All Creatures Great and Small


There are several hundred species of centipedes in the U. S., but most of them are very small and belong to two groups. They are the stone centipedes (Lithobiomorpha) and the soil centipedes (Geophilomorpha). Stone centipedes are about an inch long and have 15 pair of legs. Soil centipedes aren’t much longer and have upwards of 40 pair of legs. Neither group is capable of biting people. Both are common in yards and feed on small bugs including some pests, so they can be considered beneficial. House centipedes (Scutigera coleoptrata) are about an inch long and have 15 pair of very long legs. They are common almost everywhere and are often found in homes. They rarely bite and they do feed on such pests as spiders, bed bugs, termites, cockroaches, ants and silverfish, so they should probably be welcome in the home.

The desert centipede (Scolopendra polymorpha) is most common throughout the west with the exception of Washington. It is about three or four inches long. The green centipede (Scolopendra viridis) is found in the mountainous areas of New Mexico, Arizona, southeastern Colorado, Utah and extreme southern Nevada. It is only a couple of inches long. The giant desert centipede (Scolopendra heros) is found in the southern and eastern portions of New Mexico, much of Arizona and the extreme southeast portion of Colorado. This species can reach a length of 6.5 inches and is capable of killing and eating mice. All of the Scolopendra have painful bites but they are not dangerous.

Centipedes are usually found in areas of moisture such as loose bark, in rotting logs, under stones, boards, railroad ties, trash, piles of leaves and grass clippings and similar areas. They are active at night and hide by day in the earth, wandering forth by night to hunt. They occasionally invade structures and will feed on cockroaches, cricket, spiders, etc. Although they may be found anywhere in a building, including beds, the usual places are damp basements, bathrooms, and any crawl space under the home or building. Pest proofing your home is the best way to keep them out. In the yard you can eliminate many potential harborage sites for centipedes such as rocks, boards, and other objects resting on the soil.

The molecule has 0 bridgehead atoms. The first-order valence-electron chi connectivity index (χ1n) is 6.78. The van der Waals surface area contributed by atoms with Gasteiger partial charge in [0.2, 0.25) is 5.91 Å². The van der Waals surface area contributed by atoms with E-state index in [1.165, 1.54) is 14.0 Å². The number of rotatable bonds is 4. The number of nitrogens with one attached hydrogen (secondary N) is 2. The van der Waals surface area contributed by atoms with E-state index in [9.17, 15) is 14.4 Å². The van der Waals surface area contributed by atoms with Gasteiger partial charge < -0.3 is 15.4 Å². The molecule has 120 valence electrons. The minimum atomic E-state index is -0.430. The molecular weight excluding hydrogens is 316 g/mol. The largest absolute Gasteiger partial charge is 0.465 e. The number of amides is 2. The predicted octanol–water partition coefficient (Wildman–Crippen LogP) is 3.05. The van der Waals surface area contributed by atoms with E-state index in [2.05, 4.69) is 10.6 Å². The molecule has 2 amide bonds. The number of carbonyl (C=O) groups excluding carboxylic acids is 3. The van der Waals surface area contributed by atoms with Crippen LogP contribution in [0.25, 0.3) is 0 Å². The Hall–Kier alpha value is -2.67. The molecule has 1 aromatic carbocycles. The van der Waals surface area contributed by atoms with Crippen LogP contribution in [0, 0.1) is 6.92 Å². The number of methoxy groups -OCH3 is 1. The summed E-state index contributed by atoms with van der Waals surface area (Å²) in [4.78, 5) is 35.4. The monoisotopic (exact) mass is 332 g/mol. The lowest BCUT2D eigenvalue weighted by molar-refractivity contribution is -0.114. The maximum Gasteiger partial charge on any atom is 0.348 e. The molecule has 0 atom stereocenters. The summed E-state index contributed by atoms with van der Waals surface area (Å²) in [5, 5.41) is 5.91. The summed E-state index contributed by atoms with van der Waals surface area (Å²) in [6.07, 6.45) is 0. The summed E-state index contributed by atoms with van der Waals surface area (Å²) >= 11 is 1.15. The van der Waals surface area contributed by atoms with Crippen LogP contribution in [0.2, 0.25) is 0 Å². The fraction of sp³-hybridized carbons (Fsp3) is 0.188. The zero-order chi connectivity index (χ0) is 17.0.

If you have any pest questions, you can contact me via email at

About askthebugman

I have been in the pest management industry for over 40 years. In that time I have used almost every pesticide available to control so-called “pests”. With this experience, I have learned over the years that the pesticides we use are far more dangerous than the pests we are trying to control. As a result, it has become a passion for me to improve the quality of life for humans and the planet, by assisting people to not only become more educated and aware of their environment – but also by learning to manage their home and business with a sustainable and healthier approach to tending to unwanted infestations of bugs. Please enjoy my blog posts, check out my publications, utilize my services, or simply stay in touch if you have a bug question…


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